What the best digital magazines have in common, plus best practices in design, content and functionality … written in sand … not stone
I concede that anything we name as a Best Practice, or refer to as one of the best digital magazines, is purely temporary.
But I’m going to bravely list our current Best Practices for the mobile magazine that I know you’re all going to publish, if you haven’t already. Tomorrow someone might invent something new that blows away a previous Best Practice, so this is an evolving list.
Of course, no “Best” list is ever complete without dozens of comments from readers who have other ideas, so I invite you to submit your suggestions for Best Practices in the comments below!
And now, without further ado, here’s the official list:
Mequoda’s Digital Magazine Publishing Best Practices: July 2015
The Absolutely, Positively, Permanent, Final Mequoda Group Digital Magazine Best Practices for Now List.
DESIGNing the best digital magazines
Digital magazines should…
1. Feature readable design.
Whether you reflow the content to fit the screen or use responsive design to reflow content for different devices on the fly, you must make the pages easy to read. Consumers don’t buy tablets and smartphones so they can take eye exams, no matter how young they are.
We offer up two options:
Design your magazine with vertical reflow, like that used in New York or Consumer Reports magazines. The text is larger and fits more comfortably on a tablet screen, and flows off the screen in a long vertical page that’s accessed by swiping. This is also called vertical swipe. The reader swipes horizontally to get to the first page of every article, then vertically to read each article. Consumer Reports’ navigation tool shows exactly how this works.
Use responsive design like The Economist, so that text and images automatically reconfigure themselves to fit the device they’re being viewed on.
2. Be easy to navigate.
One thing we learned from our 2013 Mequoda Tablet Study video was that users are a bit frustrated at having to learn something new with every magazine they read. And a full 89% of respondents in an MPA study agreed that “it would be great if all magazine apps had the same functions and navigational features.”
Since there are no standards yet for digital magazine design, it’s helpful to your readers to include a user guide just inside the “cover” that explains how to navigate your publication.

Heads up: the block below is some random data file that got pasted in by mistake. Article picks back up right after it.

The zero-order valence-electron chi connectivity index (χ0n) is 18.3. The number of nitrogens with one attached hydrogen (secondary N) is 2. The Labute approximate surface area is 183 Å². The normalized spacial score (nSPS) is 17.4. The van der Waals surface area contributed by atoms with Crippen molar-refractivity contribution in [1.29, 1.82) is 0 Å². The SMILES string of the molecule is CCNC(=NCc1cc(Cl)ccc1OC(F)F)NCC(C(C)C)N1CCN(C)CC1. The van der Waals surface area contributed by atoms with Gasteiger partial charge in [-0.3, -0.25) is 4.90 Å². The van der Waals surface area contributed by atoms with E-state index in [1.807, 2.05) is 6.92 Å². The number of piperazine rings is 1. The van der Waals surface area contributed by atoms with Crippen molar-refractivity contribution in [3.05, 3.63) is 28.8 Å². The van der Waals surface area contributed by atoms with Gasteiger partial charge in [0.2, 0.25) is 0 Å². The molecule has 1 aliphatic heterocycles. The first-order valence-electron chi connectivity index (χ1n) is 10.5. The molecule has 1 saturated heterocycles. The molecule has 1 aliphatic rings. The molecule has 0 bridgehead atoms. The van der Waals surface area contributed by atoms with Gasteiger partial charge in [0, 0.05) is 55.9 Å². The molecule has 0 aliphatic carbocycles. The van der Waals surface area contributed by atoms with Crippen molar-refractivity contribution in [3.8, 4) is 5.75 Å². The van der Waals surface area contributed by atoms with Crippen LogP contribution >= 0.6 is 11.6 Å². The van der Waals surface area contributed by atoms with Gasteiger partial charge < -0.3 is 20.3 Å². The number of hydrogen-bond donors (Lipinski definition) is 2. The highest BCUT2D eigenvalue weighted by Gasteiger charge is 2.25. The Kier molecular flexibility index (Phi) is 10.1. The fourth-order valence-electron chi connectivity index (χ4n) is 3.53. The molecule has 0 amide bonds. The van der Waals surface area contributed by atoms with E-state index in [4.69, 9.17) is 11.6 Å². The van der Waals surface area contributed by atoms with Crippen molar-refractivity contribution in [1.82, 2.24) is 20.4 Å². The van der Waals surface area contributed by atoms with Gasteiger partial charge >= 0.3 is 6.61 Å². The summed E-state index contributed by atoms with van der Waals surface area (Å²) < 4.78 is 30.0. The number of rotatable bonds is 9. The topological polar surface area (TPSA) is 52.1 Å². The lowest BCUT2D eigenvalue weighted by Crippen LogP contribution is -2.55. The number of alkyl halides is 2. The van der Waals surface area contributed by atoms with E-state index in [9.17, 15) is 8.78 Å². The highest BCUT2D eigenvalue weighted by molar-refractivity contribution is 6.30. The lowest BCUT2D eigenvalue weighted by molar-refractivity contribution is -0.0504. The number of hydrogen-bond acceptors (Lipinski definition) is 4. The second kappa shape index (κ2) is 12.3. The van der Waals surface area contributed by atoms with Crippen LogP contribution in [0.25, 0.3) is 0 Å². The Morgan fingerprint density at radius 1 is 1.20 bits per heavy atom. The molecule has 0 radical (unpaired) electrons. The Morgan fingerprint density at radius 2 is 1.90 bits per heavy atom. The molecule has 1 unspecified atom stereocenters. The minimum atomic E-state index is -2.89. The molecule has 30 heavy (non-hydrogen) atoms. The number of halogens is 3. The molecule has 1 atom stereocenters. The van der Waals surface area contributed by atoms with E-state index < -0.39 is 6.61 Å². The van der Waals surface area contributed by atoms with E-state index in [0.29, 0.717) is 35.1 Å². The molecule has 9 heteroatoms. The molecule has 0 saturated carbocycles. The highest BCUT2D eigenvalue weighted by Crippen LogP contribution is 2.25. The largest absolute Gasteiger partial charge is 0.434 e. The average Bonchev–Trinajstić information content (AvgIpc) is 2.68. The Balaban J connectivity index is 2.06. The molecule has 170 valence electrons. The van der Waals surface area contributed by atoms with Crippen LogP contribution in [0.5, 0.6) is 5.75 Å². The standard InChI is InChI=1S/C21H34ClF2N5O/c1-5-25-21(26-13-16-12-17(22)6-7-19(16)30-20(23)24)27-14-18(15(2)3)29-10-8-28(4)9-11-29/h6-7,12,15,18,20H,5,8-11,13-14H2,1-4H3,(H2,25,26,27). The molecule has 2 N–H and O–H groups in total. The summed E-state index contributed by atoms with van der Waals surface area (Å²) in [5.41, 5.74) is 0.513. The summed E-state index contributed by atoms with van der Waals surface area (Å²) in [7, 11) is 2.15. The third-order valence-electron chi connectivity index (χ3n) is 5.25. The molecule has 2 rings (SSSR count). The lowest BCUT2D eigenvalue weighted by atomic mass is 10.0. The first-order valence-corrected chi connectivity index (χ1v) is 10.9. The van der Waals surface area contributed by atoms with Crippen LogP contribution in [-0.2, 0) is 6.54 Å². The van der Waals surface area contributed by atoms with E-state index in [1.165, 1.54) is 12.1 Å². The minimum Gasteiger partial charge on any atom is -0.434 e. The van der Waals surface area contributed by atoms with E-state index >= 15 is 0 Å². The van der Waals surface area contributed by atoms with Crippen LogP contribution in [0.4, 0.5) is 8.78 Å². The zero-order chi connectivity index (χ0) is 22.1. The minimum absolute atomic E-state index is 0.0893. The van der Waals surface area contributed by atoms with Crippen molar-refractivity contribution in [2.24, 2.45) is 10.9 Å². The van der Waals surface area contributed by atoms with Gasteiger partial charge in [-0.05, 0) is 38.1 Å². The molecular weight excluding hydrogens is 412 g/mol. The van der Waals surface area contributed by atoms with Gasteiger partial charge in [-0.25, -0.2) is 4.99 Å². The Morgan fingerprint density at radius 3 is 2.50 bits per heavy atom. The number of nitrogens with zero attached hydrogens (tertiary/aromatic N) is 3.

Many publishers use line drawings of fingers scrolling and pages turning. The Economist has a much fancier version featuring photos.
You should also insert tapable links from the teasers on your cover directly to the article; include a “scrubber bar” that’s essentially a scrolling bar of thumbnails for every page to enable browsing; and use icons to show readers what to do, such as arrows pointing down if you have a vertical article that needs to be swiped.
3. Accommodate either portrait or landscape viewing – not both.
We think that making your digital magazine viewable in both modes is a waste of resources better spent elsewhere, so choose one and focus those resources on making it look awesome.
And in case you’re wondering, based on user preference, we recommend portrait mode when you have to choose.
CONTENT in the best digital magazines
Digital magazines should …
1. Use the available technology to enhance the reading experience.
Yes, digital magazine readers notice that you’re wasting the technology if your digital publication is a simple replica of your print edition. They want interactivity: videos, audio, photo galleries, links to outside sources and extra content that’s not available in print.
In addition to adding reader satisfaction, interactivity increases reader engagement, and that’s always a good thing for your advertisers and therefore your advertising revenues.
A good example of this comes in a recent Men’s Health article on a hot new movie star, where the reader can tap an image and get career advice from an expert, based on an observation the actor makes in the article about advancing his own career.
2. Include updated daily content.
You don’t want your reader thinking about your brand once a month. You want them to yearn for you every day, so that their loyalty keeps growing and your relationship thrives. New York magazine keeps ‘em coming back for more with a plethora of daily news, features and analysis.
And if you don’t have a huge news staff like New York, you should be publishing daily tips, or the day’s blog posts that you feature on your website.
3. Include free content.
It’s practically unanimous among users: A free magazine app that’s nothing more than a sales outlet for the magazine is useless. Although tablet users have learned that content doesn’t have to be free and are willing to spend well to get it, they also have dozens of non-magazine apps on their devices that offer something for free.
Solution? Give them a free issue or a sample issue to entice them to buy. SELF, for instance, offers what is essentially a good old-fashioned magalog, with sell copy mixed in with the sample content.